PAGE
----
Posted on: September 27th, 2017
The Port of Vancouver’s significant value to the national economy necessitates a steady flow of investment to ensure the fluidity and reliability of the Vancouver-area gateway. The port handles more than one of every four dollars in Canadian trade beyond North America, and port activity generates almost four million dollars in taxes per day across the country for all levels of government.
The collaborative model guiding the port authority’s approach to securing funding for key infrastructure improvements has proven to support trade activities through the port. Between 2009 and 2025, more than $17 billion will be invested in transportation infrastructure in Vancouver’s Lower Mainland, more than double that of the recent Panama Canal upgrades. Working closely with industry and government, approximately $7.5 billion has already been invested to-date in port infrastructure to support port activities, a strong signal indicating confidence in the continued growth in Canadian trade.
The Gateway Infrastructure Program was developed in 2008 to invest in infrastructure projects aimed at enhancing efficiency and safety of rail operations, increasing the port’s ability to accommodate growth in trade-related traffic and minimizing the impact of port operations on nearby communities. Partners included Transport Canada, the Ministry of Transportation and Infrastructure, TransLink and the Greater Vancouver Gateway Council. The total investment was $717 million, of which $167 million was pre-funded by the port authority. Completed in March 2015, major accomplishments included the South Shore Corridor project, eight Roberts Bank Rail Corridor overpasses, and the award-winning Low Level Road realignment project.
Integrating funding across so many stakeholders and interests is complex and challenging. Building on the success of the established approach, the Gateway Transportation Collaboration Forum (GTCF) was created in 2014 to identify and advance priority infrastructure projects that will remove bottlenecks preventing the efficient movement of goods and people in the Vancouver area. The GTCF consists of the port authority, Transport Canada, the B.C. Ministry of Transportation and Infrastructure, TransLink and the Greater Vancouver Gateway Council.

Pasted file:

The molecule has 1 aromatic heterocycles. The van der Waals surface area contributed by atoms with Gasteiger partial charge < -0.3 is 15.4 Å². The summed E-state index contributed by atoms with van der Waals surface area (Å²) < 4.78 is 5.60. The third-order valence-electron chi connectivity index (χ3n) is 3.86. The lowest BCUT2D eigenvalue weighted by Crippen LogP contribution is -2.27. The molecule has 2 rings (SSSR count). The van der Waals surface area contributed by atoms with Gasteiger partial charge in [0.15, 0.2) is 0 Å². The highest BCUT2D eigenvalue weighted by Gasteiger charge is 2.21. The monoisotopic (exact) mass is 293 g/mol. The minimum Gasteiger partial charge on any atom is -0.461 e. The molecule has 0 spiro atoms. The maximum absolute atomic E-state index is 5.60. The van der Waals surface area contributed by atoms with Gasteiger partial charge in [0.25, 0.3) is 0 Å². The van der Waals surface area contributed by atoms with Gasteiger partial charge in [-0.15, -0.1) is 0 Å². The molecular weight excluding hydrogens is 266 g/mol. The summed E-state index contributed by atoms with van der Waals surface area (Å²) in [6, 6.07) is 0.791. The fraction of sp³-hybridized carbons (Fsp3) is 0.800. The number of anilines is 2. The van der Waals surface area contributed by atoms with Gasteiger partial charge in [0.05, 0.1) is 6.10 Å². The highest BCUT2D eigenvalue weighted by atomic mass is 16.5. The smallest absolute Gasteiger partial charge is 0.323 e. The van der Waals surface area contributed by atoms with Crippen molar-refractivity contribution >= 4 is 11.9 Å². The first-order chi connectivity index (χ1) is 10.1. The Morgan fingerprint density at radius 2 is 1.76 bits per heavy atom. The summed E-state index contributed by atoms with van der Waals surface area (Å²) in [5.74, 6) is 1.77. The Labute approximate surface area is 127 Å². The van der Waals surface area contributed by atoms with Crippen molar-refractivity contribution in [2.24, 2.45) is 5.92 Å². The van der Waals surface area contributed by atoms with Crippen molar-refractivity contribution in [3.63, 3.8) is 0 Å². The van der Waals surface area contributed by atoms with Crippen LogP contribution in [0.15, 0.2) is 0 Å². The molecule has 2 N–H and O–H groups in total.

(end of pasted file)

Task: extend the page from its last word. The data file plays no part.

The GTCF has identified approximately 40 priority projects throughout the Vancouver area, which have been assembled into a program called ‘Greater Vancouver Gateway 2030’. These projects, while located in Vancouver and the surrounding areas, are nationally-significant. These proposed projects are consistent with the goals of the Federal Government’s National Trade Corridors Fund, which include eliminating bottlenecks, increasing network capacity, reducing emissions and combatting climate change.
Demand in container and bulk sectors drive investment
The port authority continues to work with industry partners on ongoing opportunities to provide adequate container terminal capacity to meet future trade needs. Recent independent forecasts, as well as mid-year statistics released by the port, suggest strong growth in the container sector will lead to a doubling of demand by the mid-2030s.
The Deltaport Terminal, Road, and Rail Improvement Project is a series of upgrades to existing transportation infrastructure serving Deltaport terminal. The improvements, allowing for an increase in container capacity by 600,000 TEUs, is a partnership between Deltaport operator Global Container Terminals (GCT) Canada, the port authority, and the federal and provincial governments. With the reconfiguration of the intermodal yard nearing completion, the project is expected to be fully complete in 2018.
Following the closure of Ballentyne Pier to cruise ships in 2014, the opportunity to increase container handling capacity at Centerm container terminal was identified. DP World and the port authority propose to increase Centerm’s physical footprint by 15 per cent and make improvements to existing infrastructure, in order to increase container handling by two-thirds, from 900,000 to 1.5 million TEUs. If approved, the improvements could begin as early as late-2017.